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Uncommon Sense


By OI · September 27, 2022

Change and Continuity

WMQ 8 min read

by Catherine E. Kelly

Historians are notorious for sussing out the relationship between change and continuity, trying to gauge which is predominant at any given moment. In fact, both are typically in play. Certainly, that’s the case with new transitions for the OI’s staff. 

From one perspective, we have change, and an awful lot of it: my move into the Executive Director’s office led to a shuffle in the Books and Quarterly offices. Nick Popper, formerly the WMQ Book Reviews Editor, has stepped in to serve as Interim Editor of Books. Caylin Carbonell, a William & Mary PhD and a recent OI-NEH postdoctoral fellow, has joined the Quarterly staff as Interim Book Review Editor.   

But from another perspective, we have more continuity than you might think. 

Nick Popper, a historian of early modern Britain and its Empire whose research explores knowledge production and transmission, has been an indispensable member of the OI’s senior staff since he joined the Quarterly in 2017.  He is the author of Walter Ralegh’s History of the World and the Historical Culture of the Late Renaissance (2012); his most recent book The Specter of the Archive: Political Practice and the Information State in Early Modern Britain is forthcoming next year from the University of Chicago Press. In addition to his work on the journal, he has proven to be an especially astute reader of works-in-progress, playing critical roles in our colloquia and manuscript roundtables. In fact, he is one the best fast, close readers I’ve ever seen work.  Even better: he combines that skill with a vital curiosity about the past as it’s refracted in new research.  

Nick’s willingness to take over the Books program created the opportunity to bring Caylin Carbonell on board as Interim Book Review Editor. Caylin is a scholar of gender, race, and social hierarchies in early America whose postdoctoral work has been supported by the NEH, the American Antiquarian Society, and the Omohundro Institute. She is author of “Laboring Lives: Households, Dependence, and Power in Colonial New England.” As a longstanding member of the OI’s scholarly community, she has been an active, widely read, and especially astute interlocutor at in-person and virtual colloquia. Those qualities bode well for her work at the Quarterly and within the OI more generally. For just as book reviewing is central to the ongoing scholarly conversations that sustain Vast Early America, the WMQ Book Review Editors have played key roles in the OI’s intellectual life. They have participated fully in the colloquia, roundtables, and conferences that give shape to our intellectual agendas. In all these ways, Caylin represents continuity with the OI’s longstanding traditions. At the same time, her appointment also affords an opportunity to revisit those traditions, to think anew about how we can leverage our distinctive scholarly practices and our unique position within Vast Early America to provide new opportunities for exceptional early career scholars.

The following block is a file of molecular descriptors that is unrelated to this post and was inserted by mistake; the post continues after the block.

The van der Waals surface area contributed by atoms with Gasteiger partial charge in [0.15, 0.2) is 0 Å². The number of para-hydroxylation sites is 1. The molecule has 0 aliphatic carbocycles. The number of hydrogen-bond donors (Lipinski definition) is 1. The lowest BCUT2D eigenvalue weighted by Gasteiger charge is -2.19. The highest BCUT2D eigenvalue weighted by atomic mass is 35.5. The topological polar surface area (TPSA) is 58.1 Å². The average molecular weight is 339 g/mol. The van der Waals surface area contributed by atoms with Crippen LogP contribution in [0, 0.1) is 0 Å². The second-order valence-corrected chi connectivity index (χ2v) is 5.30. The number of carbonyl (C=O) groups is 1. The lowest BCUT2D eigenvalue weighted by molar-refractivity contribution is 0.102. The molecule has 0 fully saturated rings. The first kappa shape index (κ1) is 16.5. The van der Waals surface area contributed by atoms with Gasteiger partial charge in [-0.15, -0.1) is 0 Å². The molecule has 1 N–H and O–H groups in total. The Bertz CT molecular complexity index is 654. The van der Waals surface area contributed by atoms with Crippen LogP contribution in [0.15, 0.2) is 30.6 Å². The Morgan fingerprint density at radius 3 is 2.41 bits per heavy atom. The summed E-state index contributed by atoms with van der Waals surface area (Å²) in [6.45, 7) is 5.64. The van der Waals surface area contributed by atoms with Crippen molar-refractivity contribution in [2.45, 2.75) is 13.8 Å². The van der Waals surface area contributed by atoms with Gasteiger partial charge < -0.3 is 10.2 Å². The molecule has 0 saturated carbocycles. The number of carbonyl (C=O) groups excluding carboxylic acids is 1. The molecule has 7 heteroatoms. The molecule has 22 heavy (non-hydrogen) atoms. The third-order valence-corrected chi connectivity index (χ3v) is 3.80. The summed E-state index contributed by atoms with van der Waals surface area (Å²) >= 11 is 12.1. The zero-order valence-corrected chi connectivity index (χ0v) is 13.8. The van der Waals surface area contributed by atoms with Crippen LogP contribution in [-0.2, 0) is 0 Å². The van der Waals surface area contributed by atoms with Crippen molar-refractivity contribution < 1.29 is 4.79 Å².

Some scholars are more apt to see change over time; others are inclined to point toward continuity. Wherever you fall on that spectrum, I predict that you’ll find that the combination of change and continuity in our offices enhances the excellence and innovation that we’ve long been known for.


“I am absolutely thrilled to assume the role of Editor of Books and to begin working with the staff here at the OI and its broader community. The Book Series has long earned international renown both for producing the highest quality scholarship and for pushing chronological, geographical, and methodological boundaries of Early America. I am committed to maintaining these high standards as we shepherd the terrific projects we have on hand through to publication while also bringing in newer projects. The current state of the field of early American history is characterized by incredible dynamism and vitality, with exciting and innovative work emanating from both emerging and established scholars, and I look forward to working with them to continue the OI mission of deepening knowledge of what we think we already know and supporting projects that set the agenda for the future of the field.” —Nicholas Popper

 “I am delighted to be joining Team Quarterly as the interim book review editor. As a William & Mary PhD, former OI apprentice, and OI-NEH postdoctoral fellow, I have been with the OI from the start of my career and am pleased to step into this new role. 

In this position, I look forward to engaging with new and innovative scholarship in the field and to bringing diverse reviewers and authors into productive conversation. After witnessing in recent years the field’s expansion to embrace broader geographies and methodologies under the umbrella “Vast Early America,” I hope to follow Nick Popper’s lead in guiding the WMQ reviews on a parallel trajectory.  

As we move back into more in-person events, I’m excited to get to know many of our reviewers, authors, and readers in person, so please introduce yourself if you see me at a conference or an OI event!”—Caylin Carbonell

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